(17); only that the bark shift intirely removed the ague, which was not cured while the hemlock was de∣pended on as a febrifuge. Indeed, on the ninth of March it appears from the case, that she had neither ague nor fever, but on the tenth it return∣ed; and on the twelfth, things were in such a state, that recourse was immediately had to the bark shift, and opium, with a good effect. But suppos∣ing the ague fit to be removed for a little time previous to the use of the bark, why is this to be attributed to hemlock? The child's belly was hard and full at the onset of the disease; magnesia and sal polychrest were joined with hemlock, and purged the patient: and have not agues thus cir∣cumstanced been cured by purging medicines? There is scarce a practitioner living who has not cured the ague, accompanied with a big belly in children, with a few doses of calomel and jalap; and so powerful a medicine is sal polychrest and rhubarb in this very case, that Dr. William Page  36Fordyce is of opinion, he might have made a for∣tune by using it as a nostrum; and I am astonish∣ed that any man should have his head so turned, as to draw a conclusion in favour of hemlock from such premises; and what is worse, poor HELE is dead, perhaps because earlier recourse was not had to the bark.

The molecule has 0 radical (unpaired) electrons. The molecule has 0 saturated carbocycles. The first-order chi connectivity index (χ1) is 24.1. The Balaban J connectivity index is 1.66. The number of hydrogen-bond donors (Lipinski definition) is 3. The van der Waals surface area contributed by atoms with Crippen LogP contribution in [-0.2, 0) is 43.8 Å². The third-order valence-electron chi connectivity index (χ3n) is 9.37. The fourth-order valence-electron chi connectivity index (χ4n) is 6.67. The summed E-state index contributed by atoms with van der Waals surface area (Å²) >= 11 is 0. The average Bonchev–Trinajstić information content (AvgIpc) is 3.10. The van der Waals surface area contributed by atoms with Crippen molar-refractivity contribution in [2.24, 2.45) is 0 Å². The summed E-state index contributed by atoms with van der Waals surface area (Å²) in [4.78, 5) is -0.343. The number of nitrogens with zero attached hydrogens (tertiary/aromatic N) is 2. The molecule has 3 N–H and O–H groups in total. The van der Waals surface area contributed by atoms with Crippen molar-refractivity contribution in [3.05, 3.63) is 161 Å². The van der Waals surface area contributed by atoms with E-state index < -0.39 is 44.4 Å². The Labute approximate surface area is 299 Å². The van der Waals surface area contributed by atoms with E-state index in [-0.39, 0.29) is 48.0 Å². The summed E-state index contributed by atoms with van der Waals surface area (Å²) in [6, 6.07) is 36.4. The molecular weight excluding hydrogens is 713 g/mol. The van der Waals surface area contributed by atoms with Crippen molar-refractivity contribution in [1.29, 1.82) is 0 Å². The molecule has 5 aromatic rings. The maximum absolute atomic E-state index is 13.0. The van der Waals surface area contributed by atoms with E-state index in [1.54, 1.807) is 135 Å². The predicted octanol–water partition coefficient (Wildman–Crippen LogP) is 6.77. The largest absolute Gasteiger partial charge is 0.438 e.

Of the kinkcough with the small-pox; which we have already taken notice of.

Of the cure of the kinkcough with the measles,

Which you have never treated, and therefore your recommendation of hemlock in this case does not require any comment. And we shall hereaf∣ter mention a plain fact, which may perhaps de∣termine whether it or other medicines ought to have the preference in cases of pregnancy*.

The corrollaries we shall hereafter have occasion to refer to; and as to the preparations of hem∣lock we think them unnecessary, because we have already much safer and better medicines of the same class. Indeed it may be much questioned, whether your stewing this medicine over the fire does not render it nea••y effete; for a surgeon Page  37gave some of the extract a considerable time with∣out the least alteration in the patient, but a few spoonfuls of the juice of hemlock, being taken had a most violent and dangerous effect; and, though you are willing to have it believed, that you have availed yourself of the rule given by CELSUS, yet you have not proved that hemlock cures the kinkcough safely, certainly, expeditious∣ly, and pleasantly, or even that it cures it at all. I shall, therefore, take the liberty of instructing you in the use and abuse of this medicine; and if a mind which cannot bear contradiction, should be∣come boisterous upon this occasion, we will, as time and opportunity permit, explain and amend any representations in these animadversions that may displease you; and, perhaps, we may be able to present you with a dialogue from the dead be∣twixt SOCRATES, HELE, and TOPLIS, who all had, while living, sufficient experience of the medicine you so earnestly recommend, and who went out of the world nearly in the same manner.

I am, Sir, Your most humble servant, The AUTHOR.

Dec. 31st, 1773.